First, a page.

Editorial: The other side isn’t so bad

By Rob Nikolewski on January 13, 2013
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For all the talk of political polarization, I think a couple recent stories show that New Mexico Republicans aren’t nearly as extreme as liberals fear and Democrats aren’t as left-wing as conservatives suspect.

We’ll start with the decision by Gov. Susana Martinez to accept the federal government’s offer for states to .

At least – largely headed by Republican governors – have passed on the offer, fearing they’ll get left holding the bag if the feds eventually break their promise to foot nearly all of the bill. But Gov. Martinez took the leap, which really wasn’t all that shocking when you think about it.

Rob Nikolewski

First of all, given the state’s uninsured rate, it would be hard to turn down an offer from the federal government to pay 100 percent for the first three years and 90 percent from 2020 and beyond.

But second, Martinez is not the right-wing extremist her opponents paint her to be.

After all, before giving the OK to Medicaid expansion, she also .

She as a commissioner at the PRC, saying the only thing that mattered was his credentials.

And despite the rhetoric from teachers unions, Martinez has called for increased funding for public schools every year she’s been in office.

Yes, Martinez is hard-line, but it’s often on law and order issues – not surprising, considering she used to be a prosecutor. For her, repealing the law granting driver’s licenses to illegal immigrants is a public safety issue. Another batch of in an alleged scam to obtain New Mexico driver’s licenses – this time involving Brazilians – reinforces that position.

Critics accuse her of using the driver’s license controversy as a wedge issue. Fair enough, but what high-profile politicians don’t use wedge issues to their advantage?

We didn’t see President Obama step in to stop the class warfare ads blasting Mitt Romney as Gordon Gecko, heartlessly firing people.

And those who blame Martinez for perceived gridlock in Santa Fe conveniently forget it’s been Senate Democratic leadership that has strangled Martinez-backed bills that had good chances of becoming law.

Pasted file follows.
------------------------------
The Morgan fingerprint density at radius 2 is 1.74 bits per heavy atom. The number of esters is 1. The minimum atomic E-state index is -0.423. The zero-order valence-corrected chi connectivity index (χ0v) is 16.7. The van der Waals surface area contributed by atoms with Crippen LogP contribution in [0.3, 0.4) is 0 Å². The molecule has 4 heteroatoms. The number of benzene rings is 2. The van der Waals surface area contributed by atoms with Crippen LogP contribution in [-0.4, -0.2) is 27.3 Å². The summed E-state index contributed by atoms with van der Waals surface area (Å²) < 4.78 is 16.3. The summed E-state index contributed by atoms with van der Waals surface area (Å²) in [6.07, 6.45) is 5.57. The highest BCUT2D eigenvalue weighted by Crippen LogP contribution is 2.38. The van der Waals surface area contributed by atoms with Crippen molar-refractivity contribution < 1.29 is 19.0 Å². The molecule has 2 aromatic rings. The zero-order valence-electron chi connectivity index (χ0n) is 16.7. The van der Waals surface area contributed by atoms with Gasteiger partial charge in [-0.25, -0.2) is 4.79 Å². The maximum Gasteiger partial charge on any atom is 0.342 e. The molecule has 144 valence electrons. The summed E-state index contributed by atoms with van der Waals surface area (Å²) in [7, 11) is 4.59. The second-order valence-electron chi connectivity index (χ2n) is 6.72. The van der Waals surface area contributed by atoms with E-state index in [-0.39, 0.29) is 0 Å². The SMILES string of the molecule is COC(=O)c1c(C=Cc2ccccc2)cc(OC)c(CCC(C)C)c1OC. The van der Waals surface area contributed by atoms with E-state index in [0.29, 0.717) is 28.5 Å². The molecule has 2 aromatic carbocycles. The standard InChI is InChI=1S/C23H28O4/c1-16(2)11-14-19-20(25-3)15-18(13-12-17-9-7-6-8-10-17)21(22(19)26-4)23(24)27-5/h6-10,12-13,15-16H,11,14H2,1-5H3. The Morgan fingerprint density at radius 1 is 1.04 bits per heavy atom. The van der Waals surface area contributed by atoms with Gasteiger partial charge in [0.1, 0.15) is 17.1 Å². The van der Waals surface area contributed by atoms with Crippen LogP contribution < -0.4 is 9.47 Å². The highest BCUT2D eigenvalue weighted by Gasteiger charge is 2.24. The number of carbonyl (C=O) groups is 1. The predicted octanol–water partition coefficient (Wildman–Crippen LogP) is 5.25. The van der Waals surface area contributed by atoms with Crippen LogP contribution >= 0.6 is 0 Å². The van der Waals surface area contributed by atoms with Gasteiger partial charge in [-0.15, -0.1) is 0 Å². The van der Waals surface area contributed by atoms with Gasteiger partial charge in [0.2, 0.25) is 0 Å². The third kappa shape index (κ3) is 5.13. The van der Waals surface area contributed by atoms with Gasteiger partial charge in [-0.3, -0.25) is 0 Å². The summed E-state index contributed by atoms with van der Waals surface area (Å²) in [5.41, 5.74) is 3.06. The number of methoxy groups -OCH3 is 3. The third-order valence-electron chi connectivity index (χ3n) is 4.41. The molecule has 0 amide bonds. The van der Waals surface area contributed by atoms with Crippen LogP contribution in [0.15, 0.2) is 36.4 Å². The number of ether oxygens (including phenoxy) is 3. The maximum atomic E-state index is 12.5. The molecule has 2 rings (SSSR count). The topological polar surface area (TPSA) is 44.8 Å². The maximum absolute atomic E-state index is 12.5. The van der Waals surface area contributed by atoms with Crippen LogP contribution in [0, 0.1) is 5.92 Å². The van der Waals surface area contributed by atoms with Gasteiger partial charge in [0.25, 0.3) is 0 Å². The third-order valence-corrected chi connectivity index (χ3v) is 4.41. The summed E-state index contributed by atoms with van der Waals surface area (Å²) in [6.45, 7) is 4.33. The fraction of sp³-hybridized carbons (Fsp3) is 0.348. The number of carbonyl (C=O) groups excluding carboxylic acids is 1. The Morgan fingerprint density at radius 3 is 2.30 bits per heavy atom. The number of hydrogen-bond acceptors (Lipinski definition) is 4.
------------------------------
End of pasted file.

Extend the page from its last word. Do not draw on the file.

On the other side, it looks like conservative Democrat in her bid to become the new Senate Pro Tem with the support of at least four and as many as 10 fellow Democrats. That’s hardly an indication the Senate is packed with wild-eyed liberals.

Another sign of centrism?

Last Wednesday, the Legislative Finance Committee, which is chaired by two Democrats (including state Rep. of Santa Fe), came out with that included a healthy 12 percent cushion in reserves – even though the New Mexico economy is lagging behind neighboring states.

“It’s a prudent budget,” Rep. Varela said at a news conference. Sen. (D-Las Vegas) agreed saying, “It is imperative we proceed with caution.”

Not exactly the words of spendthrifts.

Then there were the Democratic primaries last June.

Now the conventional wisdom is that Republicans had their hats handed to them in November and while the GOP did lose two seats in the House (three if you count Independent Andy Nuñez who often voted with Republicans), they did pick up three seats in the Senate.

But what’s overlooked is that in the primaries, liberals challenged a host of conservative Democrats in the House and Senate – and they .

John Arthur Smith was attacked on his left down in Deming. He won.

Liberal firebrand Eleanor Chavez in Albuquerque ran for the Senate nomination in Albuquerque. She lost.

Here in Northern New Mexico, Phil Griego was challenged by liberal Jack Sullivan. Griego won easily.

Santa Fe Mayor David Coss lost to moderate Carl Trujillo.

Over in Grants, conservative Democrat Clemente Sanchez won a four-way race featuring a liberal challenger who .

I’m not denying that New Mexico may be trending blue; it just isn’t crazy blue.

(This column originally on Jan. 13, 2013.)

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